The Marquis de Cocoa, recently transformed into a vampire, braves the agony of sunrise to throw his famous breakfast parties, where he plays his deadly games with such oddly familiar characters as the Quaker, Beau Berrie, and The Brute. This is their secret backstory, a chilling tale of a war of monsters who kill without remorse and stay crunchy in milk. Three climatic chapters—42 never-before-published pages of comics—complete this volume which ComicMix called “a satirical farce of everything that’s near and dear to every kid who grew up watching Hammer monster movies and eating cereal for breakfast.”

“CEREAL is a delicious slice of satire,” said AHOY Comics Editor-in-Chief Tom Peyer. “I can’t wait for readers to load up on pop rocks, down a bunch of soda, and discover the charm of The Marquis de Cocoa, the Quaker, Beau Berrie, and The Brute.”

CEREAL will be available in stores on October 12, 2023.

For more updates on AHOY Comics, visit them on Twitter, Facebook and Instagram.

About AHOY Comics

AHOY Comics debuted in the fall of 2018 with the bold promise for readers to expect more from its line of comic book magazines, featuring comic book stories, poetry, prose fiction, and cartoons. The independent, Syracuse-based company is the brainchild of publisher Hart Seely, an award-winning reporter whose humor and satire has appeared in The New York Times and on National Public Radio. AHOY’s editor-in-chief Tom Peyer is committed to publishing comics with a (dark) sense of humor with titles like the religious satires SECOND COMING and HIGH HEAVEN, the superhero parodies THE WRONG EARTH and HASHTAG: DANGER, the sci-fi spoof CAPTAIN GINGER, the time travel tales PLANET OF THE NERDS and BRONZE AGE BOOGIE, and the humor/horror anthology series EDGAR ALLAN POE’S SNIFTER OF BLOOD.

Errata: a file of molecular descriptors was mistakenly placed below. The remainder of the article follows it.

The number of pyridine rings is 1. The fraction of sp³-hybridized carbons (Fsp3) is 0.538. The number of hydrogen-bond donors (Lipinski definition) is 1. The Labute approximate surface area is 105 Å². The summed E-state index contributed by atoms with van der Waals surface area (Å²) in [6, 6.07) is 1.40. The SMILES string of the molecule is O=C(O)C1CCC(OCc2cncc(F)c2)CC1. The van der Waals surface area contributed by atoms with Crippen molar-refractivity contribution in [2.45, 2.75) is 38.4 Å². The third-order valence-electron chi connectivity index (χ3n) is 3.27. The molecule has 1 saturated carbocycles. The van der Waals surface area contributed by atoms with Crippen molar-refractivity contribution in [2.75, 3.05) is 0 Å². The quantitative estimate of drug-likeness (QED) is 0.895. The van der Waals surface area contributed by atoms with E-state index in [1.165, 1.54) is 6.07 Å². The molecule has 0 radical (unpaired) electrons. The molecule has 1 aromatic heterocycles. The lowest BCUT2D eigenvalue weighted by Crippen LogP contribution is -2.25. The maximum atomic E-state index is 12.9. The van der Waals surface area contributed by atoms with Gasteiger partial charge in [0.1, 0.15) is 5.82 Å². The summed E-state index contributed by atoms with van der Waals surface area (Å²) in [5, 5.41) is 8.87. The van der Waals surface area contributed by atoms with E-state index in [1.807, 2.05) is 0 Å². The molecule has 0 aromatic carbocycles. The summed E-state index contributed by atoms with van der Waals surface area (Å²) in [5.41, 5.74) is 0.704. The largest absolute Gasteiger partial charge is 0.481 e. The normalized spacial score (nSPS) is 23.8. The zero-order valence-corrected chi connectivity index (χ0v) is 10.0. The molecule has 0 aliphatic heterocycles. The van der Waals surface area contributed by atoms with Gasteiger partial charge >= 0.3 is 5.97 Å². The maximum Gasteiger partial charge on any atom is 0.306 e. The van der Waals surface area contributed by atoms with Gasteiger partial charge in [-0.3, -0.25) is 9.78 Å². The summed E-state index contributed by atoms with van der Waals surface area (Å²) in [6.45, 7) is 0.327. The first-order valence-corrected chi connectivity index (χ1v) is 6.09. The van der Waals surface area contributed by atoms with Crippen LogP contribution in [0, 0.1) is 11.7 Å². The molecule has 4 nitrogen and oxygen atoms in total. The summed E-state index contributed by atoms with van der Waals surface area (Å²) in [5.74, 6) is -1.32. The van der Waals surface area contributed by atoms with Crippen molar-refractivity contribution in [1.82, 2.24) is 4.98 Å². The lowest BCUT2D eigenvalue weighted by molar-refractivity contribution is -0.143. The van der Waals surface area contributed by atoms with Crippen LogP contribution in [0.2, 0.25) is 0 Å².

About the Creators

Mark Russell is the author of not one, but two, books about the Bible: God Is Disappointed in You and Apocrypha Now. In addition, he is the writer behind various DC comic books such as Prez, The Flintstones, and Exit Stage Left: The Snagglepuss Chronicles. He lives in obscurity with his family in Portland, Oregon.

Peter Snejbjerg draws drawings for a living and has done so for many years. He has worked for a number of American and international comic book publishers. He lives in Copenhagen, Denmark.

  • Derek Anderson
    About the Author - Derek Anderson

    Raised on a steady diet of R.L. Stine’s Goosebumps books and Are You Afraid of the Dark?, Derek has been fascinated with fear since he first saw ForeverWare being used on an episode of Eerie, Indiana.

    When he’s not writing about horror as the Senior News Reporter for Daily Dead, Derek can be found daydreaming about the Santa Carla Boardwalk from The Lost Boys or reading Stephen King and Brian Keene novels.